“Gimme twenty!” he barked. Ha! Leetle girl foolish, he theenk.
Foolish like a fox beeyotch. I dropped and gave him twenty. And then kept on going. By the terrifically ugly end of this set, the only thing creaking my elbows up and down was pure contrary defiant willpower. In the stunned silence that greeted this display, you could pretty much hear my muscle cells clearing the lactic acid with little groaning noises. Without a word, he assumed the position and paid his dues. From that day forward I got me some respect.
I never ask a client or a trainee to do anything I haven’t done myself. They aren’t my guinea pigs. I’m my own guinea pig. Nobody gets advice I haven’t endured and triple-tested. If I’ve got some crazy scheme for them to try, you can rest assured that I was the first Frankenstein to my own mad scientist.
Speaking of scientists, I recently had the opportunity to interview Dr. Judith Beck, author of the Beck Diet Solution, a cognitive therapy approach to overcoming poor nutritional and lifestyle habits. (You can read my full review on Dietchannel.com.) Right off the bat, what grabbed me was Beck’s almost off-the-cuff mention that she had uesd her own strategies to maintain a significant weight loss for a decade. Now she’s got my attention. In a recent interview from strength coach Robert Dos Remedios, he says that you shouldn’t take anyone’s advice on weight training if they aren’t dependent for a living on what they do. I’d go one step further: you shouldn’t take lifestyle advice from anyone who hasn’t, doesn’t, or can’t take their own advice. Because if we’re teaching people to live better and healthier lives, then it’s our responsibility to do the same. How can we expect Jane Sixpack to hit the squat rack and the produce aisle in good faith if we don’t ourselves regularly smell the iron in both metal and leafy green format?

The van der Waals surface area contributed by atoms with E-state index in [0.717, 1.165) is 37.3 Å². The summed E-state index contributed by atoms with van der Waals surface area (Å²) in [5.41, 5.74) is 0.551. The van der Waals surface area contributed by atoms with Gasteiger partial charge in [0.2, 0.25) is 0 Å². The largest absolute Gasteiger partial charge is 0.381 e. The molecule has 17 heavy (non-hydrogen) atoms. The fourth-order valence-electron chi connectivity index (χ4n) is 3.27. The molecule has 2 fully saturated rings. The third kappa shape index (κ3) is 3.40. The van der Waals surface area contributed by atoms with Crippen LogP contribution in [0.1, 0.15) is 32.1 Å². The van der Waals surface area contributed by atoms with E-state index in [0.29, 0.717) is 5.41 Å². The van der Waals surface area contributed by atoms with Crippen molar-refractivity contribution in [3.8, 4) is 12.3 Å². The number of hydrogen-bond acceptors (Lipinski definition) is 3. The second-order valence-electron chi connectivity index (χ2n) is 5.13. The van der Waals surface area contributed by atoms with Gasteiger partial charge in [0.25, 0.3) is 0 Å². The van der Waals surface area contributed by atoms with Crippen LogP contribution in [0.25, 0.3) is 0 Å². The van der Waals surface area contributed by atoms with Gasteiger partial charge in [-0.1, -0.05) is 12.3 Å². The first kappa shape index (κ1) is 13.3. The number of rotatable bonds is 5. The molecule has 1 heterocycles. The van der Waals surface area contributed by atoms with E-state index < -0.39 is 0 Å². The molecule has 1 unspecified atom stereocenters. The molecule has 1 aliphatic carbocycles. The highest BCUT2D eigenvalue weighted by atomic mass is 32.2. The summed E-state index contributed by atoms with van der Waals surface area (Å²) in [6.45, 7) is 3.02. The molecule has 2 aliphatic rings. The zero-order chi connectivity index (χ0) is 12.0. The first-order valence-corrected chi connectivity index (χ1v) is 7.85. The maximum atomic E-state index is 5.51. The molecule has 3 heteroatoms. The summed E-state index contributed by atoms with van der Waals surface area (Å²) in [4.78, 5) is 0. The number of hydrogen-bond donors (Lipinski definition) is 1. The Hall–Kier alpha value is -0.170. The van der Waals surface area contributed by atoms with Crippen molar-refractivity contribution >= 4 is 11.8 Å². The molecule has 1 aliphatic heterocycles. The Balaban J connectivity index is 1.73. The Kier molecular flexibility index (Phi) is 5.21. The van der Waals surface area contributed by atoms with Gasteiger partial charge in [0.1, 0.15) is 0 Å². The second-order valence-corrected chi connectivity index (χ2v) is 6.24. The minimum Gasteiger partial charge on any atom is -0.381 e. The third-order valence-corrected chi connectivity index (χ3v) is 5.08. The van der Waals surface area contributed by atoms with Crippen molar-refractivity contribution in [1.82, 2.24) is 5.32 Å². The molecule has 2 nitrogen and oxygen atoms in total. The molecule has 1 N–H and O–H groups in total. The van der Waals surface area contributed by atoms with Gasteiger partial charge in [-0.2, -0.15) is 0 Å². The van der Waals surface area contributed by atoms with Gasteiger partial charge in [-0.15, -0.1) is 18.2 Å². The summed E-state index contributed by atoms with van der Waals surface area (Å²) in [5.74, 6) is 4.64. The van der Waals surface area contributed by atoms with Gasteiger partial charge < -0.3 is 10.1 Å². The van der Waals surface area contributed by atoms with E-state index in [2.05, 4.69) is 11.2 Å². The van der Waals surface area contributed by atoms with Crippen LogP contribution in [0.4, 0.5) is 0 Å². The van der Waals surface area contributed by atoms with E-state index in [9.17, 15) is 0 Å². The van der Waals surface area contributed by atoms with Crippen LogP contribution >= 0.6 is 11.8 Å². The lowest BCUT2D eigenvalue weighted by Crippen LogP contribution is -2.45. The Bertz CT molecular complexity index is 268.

Robb Wolfe of Performance Menu kindly interviewed me for a feature on Stumptuous a few months ago, and he asked me about my best lifts. When I got to thinking about it, I’m pretty proud of a few good lifts, but more than anything else I’m proud of myself for sticking to this lifestyle for ten years. That’s ten years of illness, injuries, working multiple jobs, long commutes, maintaining friendships and relationships, deaths and births, finishing a PhD, buying and renovating a house and trying to keep its cleanliness down to a dull roar, publishing two books, traveling, battling a sumo wrestler-sized appetite, and a hundred more ups and downs. Each and every one of these things could have knocked me off the track. But they didn’t. Out of all the things I’ve achieved in life, that accomplishment alone – often managed not through any glorious motivation but through pure habit, spite, or orneriness – is one of the most pleasurable and satisfying to contemplate. I’ve stumbled through imperfectly but doggedly, always trying to get a little bit better, and sometimes even succeeding.
You see, progress is not exactly a linear onward-and-upward thing. It’s more like a thousand little tiny stops and starts. Even for the so-called experts, life intervenes with multiple pressures to fail. It doesn’t get any easier. You just get better at managing it, problem solving, and coming up with creative strategies to combat it. You get better at saying no to things that rob your of your energy and better at saying yes to the things that are truly valuable and essential. There is no better time. There is no better life stage. All you have is now; all you have is you. These things that seem to impede you – you don’t wait till they’re done then start your life. They are your life.
You can take it from me.